Hill was given a two-year contract to run the new system, and together with Henry Cole he ran a competition to identify the best way to pre-pay letters. None of the 2,600 entries were good enough, so Hill launched the service in 1840 with an envelope bearing a reproduction of a design created by the artist William Mulready and a stamp bearing a representation of the profile of the reigning British monarch, Queen Victoria. There are also references on the record to covers bearing the Mulready design. All British stamps still bear a picture or silhouette of the monarch somewhere on the design, and are the only postage stamps in the world that do not name their country of origin, leaving the monarch's image to symbolise the United Kingdom.
In 1839, the British Treasury announced a competition to design the new stamps, but none of the submissions was considered suitable. The Treasury chose a rough design endorsed by Rowland Hill, featuring an easily recognisable profile of 15-year-old former Princess Victoria. Hill believed this would be difficult to forge. The head was engraved by Charles and Fredrick Heath based on a sketch provided by Henry Corbould. Corbould's sketch was based on the cameo-like head by William Wyon, which had been designed for a medal used to commemorate the visit of Queen Victoria to the City of London in 1837. The word "POSTAGE" appeared at the top of the stamp (revenue stamps had long been used in the UK) and "ONE PENNY." at the bottom, indicating the amount that had been pre-paid for the transmission of the letter to which it was affixed. The background consisted of finely engraved engine turnings. The two upper corners contained star-like designs and the lower corners contained letters designating the position of the stamp in the printed sheet; "A A" for the stamp at the top left, and "T L" for the bottom right. The sheets, printed by Perkins Bacon, consisted of 240 stamps in 20 rows and 12 columns. In this way, one full sheet cost 240 pennies or one pound sterling. One row of 12 stamps cost a shilling. As the name suggests, the stamp was printed in black ink.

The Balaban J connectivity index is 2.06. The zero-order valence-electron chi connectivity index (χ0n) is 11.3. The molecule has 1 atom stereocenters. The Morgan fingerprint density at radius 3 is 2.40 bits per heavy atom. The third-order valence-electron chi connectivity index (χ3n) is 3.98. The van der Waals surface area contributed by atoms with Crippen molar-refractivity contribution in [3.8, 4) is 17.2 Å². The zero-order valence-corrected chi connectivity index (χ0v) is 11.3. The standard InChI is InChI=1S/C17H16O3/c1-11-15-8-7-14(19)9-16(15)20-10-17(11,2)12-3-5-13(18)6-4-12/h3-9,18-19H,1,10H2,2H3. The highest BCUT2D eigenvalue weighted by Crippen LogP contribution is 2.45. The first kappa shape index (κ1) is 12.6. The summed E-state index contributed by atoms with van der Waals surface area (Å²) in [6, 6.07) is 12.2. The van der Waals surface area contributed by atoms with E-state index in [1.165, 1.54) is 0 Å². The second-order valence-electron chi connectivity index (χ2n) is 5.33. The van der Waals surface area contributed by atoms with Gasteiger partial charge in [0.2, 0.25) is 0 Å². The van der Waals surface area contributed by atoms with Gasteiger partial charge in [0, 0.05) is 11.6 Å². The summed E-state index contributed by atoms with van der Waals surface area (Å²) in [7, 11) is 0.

Although 6 May was the official date that the labels became available, there are covers postmarked 2 May, due to postmasters selling the stamps from 1 May. A single example is known on cover dated 1 May 1840.
The Penny Black was in use for only a little over a year. It was found that a red cancellation was hard to see on a black background and the red ink was easy to remove, making it possible to re-use stamps after they had been cancelled. In 1841, the Treasury switched to the Penny Red and issued cancellation devices with black ink, much more effective as a cancellation and harder to remove. However, the re-use of stamps with the un-cancelled portions of two stamps to form an unused whole impression continued, and in 1864 the stars in the top corners were replaced by the check letters as they appeared in the lower corners, but in reverse order.
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